The young team from last year has gained playoff experience, had the offseason to train with each other, and former general manager and current Jazz executive Kevin O’ Connor has continued to play moneyball with this small-market franchise. The foundation of this year’s Jazz differs from that which has been used by O’ Connor in years past.
O’ Connor has been at the helm of Utah’s day-to-day operations since 1999. He’s now taken on a different role with the Jazz and has accepted the title of Senior Vice President of Basketball operations.
His first act of business: Hire a new GM.
His name is Dennis Lindsey and he’s fresh off his latest gig as assistant general manager with the San Antonio Spurs. Lindsey is younger and helped piece together quite the squad in San Antonio.
O’ Connor will work closely with Lindsey, but has stated that he would prefer not to micromanage him. Prior to being promoted, O’ Connor made some roster moves that focus on the Jazz’ glaring weakness from last year: outside shooting.
Mo Williams originally came into the league with the Utah Jazz in the 2003 NBA draft. He was selected the 47th overall pick in the 2nd round, and was used sparingly in his time in Salt Lake City. After having been around the league for a while, Williams was brought back to Utah in a four team trade that sent Utah’s trade exception to the Dallas Mavericks.
As a career 39 percent three point shooter, Williams would have led the Jazz in three point shooting last year and will be vital in spreading the floor for Utah’s talented big men; Al Jefferson, Paul Millsap, Derrick Favors and Enes Kanter. Another big move made by the Jazz was shipping starting point guard Devin Harris to the Atlanta Hawks in exchange for Marvin Williams.
The former North Carolina Tar Heel and lottery pick plays small and power forward and often found himself guarding the opposing team’s star wing players. An above average defender, Williams will combine with Gordon Hayward to shut down star wing players. He is also a career 32 percent shooter from long distance and averages over 11 points per game.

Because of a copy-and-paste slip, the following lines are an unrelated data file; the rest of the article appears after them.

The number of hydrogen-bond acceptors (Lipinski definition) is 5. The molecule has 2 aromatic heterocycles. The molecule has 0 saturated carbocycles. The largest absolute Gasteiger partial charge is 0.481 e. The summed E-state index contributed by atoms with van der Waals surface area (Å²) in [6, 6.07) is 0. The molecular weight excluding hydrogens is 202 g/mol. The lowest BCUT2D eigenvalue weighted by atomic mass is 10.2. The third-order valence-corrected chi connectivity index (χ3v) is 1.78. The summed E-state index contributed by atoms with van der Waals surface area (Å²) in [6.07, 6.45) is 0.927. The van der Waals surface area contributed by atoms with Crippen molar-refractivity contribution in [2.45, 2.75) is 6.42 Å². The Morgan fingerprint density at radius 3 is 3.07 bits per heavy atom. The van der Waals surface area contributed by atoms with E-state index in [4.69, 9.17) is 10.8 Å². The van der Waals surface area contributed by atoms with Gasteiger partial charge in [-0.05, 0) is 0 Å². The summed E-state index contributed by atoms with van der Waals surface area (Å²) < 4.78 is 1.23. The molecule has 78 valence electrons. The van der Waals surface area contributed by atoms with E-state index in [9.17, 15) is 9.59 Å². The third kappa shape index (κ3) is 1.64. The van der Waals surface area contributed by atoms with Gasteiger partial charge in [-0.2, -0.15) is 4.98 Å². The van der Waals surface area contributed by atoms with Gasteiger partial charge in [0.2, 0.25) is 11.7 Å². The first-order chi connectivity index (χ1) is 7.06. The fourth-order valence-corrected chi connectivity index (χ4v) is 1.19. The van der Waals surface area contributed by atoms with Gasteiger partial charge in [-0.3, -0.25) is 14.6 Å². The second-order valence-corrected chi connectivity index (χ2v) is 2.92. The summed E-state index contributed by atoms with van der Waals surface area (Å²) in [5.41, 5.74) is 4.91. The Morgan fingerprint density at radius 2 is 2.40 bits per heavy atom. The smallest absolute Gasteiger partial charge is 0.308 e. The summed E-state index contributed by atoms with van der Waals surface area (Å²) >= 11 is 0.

Marvin will be able to make a big difference offensively and defensively for the Jazz this season. There are a couple familiar faces on the Jazz for recently signed combo guard Randy Foye. Foye recently signed a one year deal with the Jazz and will probably be the starting two-guard this season. Al Jefferson and Mo Williams have both played with Foye in previous seasons. Foye will be able to help Utah in their quest to improve outside shooting.
Foye would shot 39 percent from beyond the arc last season, and with Utah’s other outside shooters and low post dominance that number should remain high this season. Although the Jazz have three point guards that will see good amounts of playing time this year, there is a good chance that Foye could see some time at the one spot. He’s proven that he is comfortable with it in the past, and his versatility will be a large asset to Utah’s offense.
C.J. Miles contract option was picked up by the Jazz at the end of the 2011 season. Miles was originally drafted by Utah in the second round and had played seven seasons with the Jazz. After seeing declines in every major statistic, a steady drop in playing time and fan support, Miles and the club both decided it was time to part ways.
Miles would sign a free-agent contract with the Cleveland Cavaliers.
After spending two seasons with the Jazz on his second stint in Salt Lake City, Raja Bell had had enough. The Jazz’ leading three-point-shooter from last year had limited playing time, at best, by the end of last season. Bell was frustrated by lack of playing time and the coaching style of head coach Tyrone Corbin.
Bell has been seeking a buyout with the Utah Jazz all offseason, no deal has been reached, however. Josh Howard’s future with the Jazz is in jeopardy. The former All-Star has been working out, and negotiating with the Charlotte Bobcats, and New York Knicks, among others.
With the roster additions and the pending development of Jazz youngsters Favors, Kanter, Hayward, and Alec Burks, the Jazz could do some real damage in the top-heavy Western Conference this year. I expect the roster changes to help the Jazz improve 4-5 games this season.
It’s common belief amongst “Jazz Nation” that outside shooting will help Utah to become a contender in the West. The fanbase hasn’t been this excited for a season since 07-08 when the Jazz made the Western Conference Finals.
Look for the Jazz to improve a lot this season.